Oklahoma law prohibits any person convicted of a felony to possess or control a machine gun, or have one in any vehicle the person is operating or riding in as a passenger, or at his or her residence.1

The state also prohibits any person previously adjudicated as a delinquent child or a youthful offender for commission of an offense that would have constituted a felony if committed by an adult to possess or control a machine gun within 10 years after such adjudication, or to have one in any vehicle which he or she is driving or riding in as a passenger, or at his or her residence.2

Federal law requires machine guns to be registered with the Bureau of Alcohol, Tobacco, Firearms & Explosives (ATF), and generally prohibits the transfer or possession of machine guns manufactured after May 19, 1986.3 In December 2018, ATF finalized a rule to include bump stocks within the definition of a machine gun subject to this federal law, meaning that bump stocks will be generally banned as of March 26, 2019.4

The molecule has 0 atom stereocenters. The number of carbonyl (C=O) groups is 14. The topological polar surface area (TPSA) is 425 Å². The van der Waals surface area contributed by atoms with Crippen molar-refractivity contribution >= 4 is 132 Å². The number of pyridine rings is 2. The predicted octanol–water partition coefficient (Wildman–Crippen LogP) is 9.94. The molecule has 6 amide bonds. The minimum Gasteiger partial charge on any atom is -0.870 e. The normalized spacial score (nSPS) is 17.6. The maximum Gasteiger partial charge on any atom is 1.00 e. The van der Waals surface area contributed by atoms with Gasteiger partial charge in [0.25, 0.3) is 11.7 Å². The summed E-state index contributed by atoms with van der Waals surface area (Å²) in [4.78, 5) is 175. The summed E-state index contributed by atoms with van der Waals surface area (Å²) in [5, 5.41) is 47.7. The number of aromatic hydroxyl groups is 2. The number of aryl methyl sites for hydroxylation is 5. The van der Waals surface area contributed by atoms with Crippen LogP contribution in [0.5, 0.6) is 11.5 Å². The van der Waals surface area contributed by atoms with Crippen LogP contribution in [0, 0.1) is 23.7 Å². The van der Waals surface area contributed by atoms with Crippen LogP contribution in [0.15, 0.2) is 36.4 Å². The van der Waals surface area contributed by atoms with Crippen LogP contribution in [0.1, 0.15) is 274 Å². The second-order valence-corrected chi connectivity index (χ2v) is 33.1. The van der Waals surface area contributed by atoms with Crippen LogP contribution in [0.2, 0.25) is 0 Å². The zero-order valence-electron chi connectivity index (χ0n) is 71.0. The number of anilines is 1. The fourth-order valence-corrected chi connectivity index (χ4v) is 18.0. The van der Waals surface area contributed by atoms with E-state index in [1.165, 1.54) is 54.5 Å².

See our Machine Guns & Automatic Firearms policy summary for a comprehensive discussion of this issue.

Notes
  1. Okla. Stat. Ann. tit. 21, § 1283(A). ⤴︎
  2. Okla. Stat. Ann. tit. 21, § 1283(D). ⤴︎
  3. 18 U.S.C. § 922(o); 26 U.S.C. § 5861(d). ⤴︎
  4. Bump-Stock-Type Devices, 83 Fed. Reg. 66,514 (Dec. 26, 2018) (to be codified at 27 C.F.R. pts. 447, 478, 479). ⤴︎